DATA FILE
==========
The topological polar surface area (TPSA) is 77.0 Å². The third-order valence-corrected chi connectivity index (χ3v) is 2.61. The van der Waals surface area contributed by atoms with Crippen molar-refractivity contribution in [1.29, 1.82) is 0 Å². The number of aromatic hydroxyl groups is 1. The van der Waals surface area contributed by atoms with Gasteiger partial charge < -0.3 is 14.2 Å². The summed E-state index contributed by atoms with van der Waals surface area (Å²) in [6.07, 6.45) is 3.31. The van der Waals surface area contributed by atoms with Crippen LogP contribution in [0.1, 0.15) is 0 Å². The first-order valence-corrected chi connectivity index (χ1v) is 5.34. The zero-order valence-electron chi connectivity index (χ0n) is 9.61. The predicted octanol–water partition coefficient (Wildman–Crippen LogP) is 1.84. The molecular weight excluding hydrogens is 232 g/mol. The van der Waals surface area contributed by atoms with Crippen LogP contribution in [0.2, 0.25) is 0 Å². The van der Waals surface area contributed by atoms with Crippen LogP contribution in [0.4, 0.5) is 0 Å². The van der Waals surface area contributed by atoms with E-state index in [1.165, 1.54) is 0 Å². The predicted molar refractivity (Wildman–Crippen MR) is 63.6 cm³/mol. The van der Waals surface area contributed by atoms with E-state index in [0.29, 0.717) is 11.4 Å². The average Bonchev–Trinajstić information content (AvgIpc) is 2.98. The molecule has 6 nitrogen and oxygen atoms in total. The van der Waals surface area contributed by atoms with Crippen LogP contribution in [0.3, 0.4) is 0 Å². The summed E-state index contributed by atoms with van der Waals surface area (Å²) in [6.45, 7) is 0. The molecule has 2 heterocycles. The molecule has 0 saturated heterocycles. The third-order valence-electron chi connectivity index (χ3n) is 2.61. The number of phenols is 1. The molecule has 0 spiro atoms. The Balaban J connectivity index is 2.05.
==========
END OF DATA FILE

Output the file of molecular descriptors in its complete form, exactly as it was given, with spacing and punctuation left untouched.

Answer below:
The topological polar surface area (TPSA) is 77.0 Å². The third-order valence-corrected chi connectivity index (χ3v) is 2.61. The van der Waals surface area contributed by atoms with Crippen molar-refractivity contribution in [1.29, 1.82) is 0 Å². The number of aromatic hydroxyl groups is 1. The van der Waals surface area contributed by atoms with Gasteiger partial charge < -0.3 is 14.2 Å². The summed E-state index contributed by atoms with van der Waals surface area (Å²) in [6.07, 6.45) is 3.31. The van der Waals surface area contributed by atoms with Crippen LogP contribution in [0.1, 0.15) is 0 Å². The first-order valence-corrected chi connectivity index (χ1v) is 5.34. The zero-order valence-electron chi connectivity index (χ0n) is 9.61. The predicted octanol–water partition coefficient (Wildman–Crippen LogP) is 1.84. The molecular weight excluding hydrogens is 232 g/mol. The van der Waals surface area contributed by atoms with Crippen LogP contribution in [0.2, 0.25) is 0 Å². The van der Waals surface area contributed by atoms with Crippen LogP contribution in [0.4, 0.5) is 0 Å². The van der Waals surface area contributed by atoms with E-state index in [1.165, 1.54) is 0 Å². The predicted molar refractivity (Wildman–Crippen MR) is 63.6 cm³/mol. The van der Waals surface area contributed by atoms with E-state index in [0.29, 0.717) is 11.4 Å². The average Bonchev–Trinajstić information content (AvgIpc) is 2.98. The molecule has 6 nitrogen and oxygen atoms in total. The van der Waals surface area contributed by atoms with Crippen LogP contribution in [0.3, 0.4) is 0 Å². The summed E-state index contributed by atoms with van der Waals surface area (Å²) in [6.45, 7) is 0. The molecule has 2 heterocycles. The molecule has 0 saturated heterocycles. The third-order valence-electron chi connectivity index (χ3n) is 2.61. The number of phenols is 1. The molecule has 0 spiro atoms. The Balaban J connectivity index is 2.05.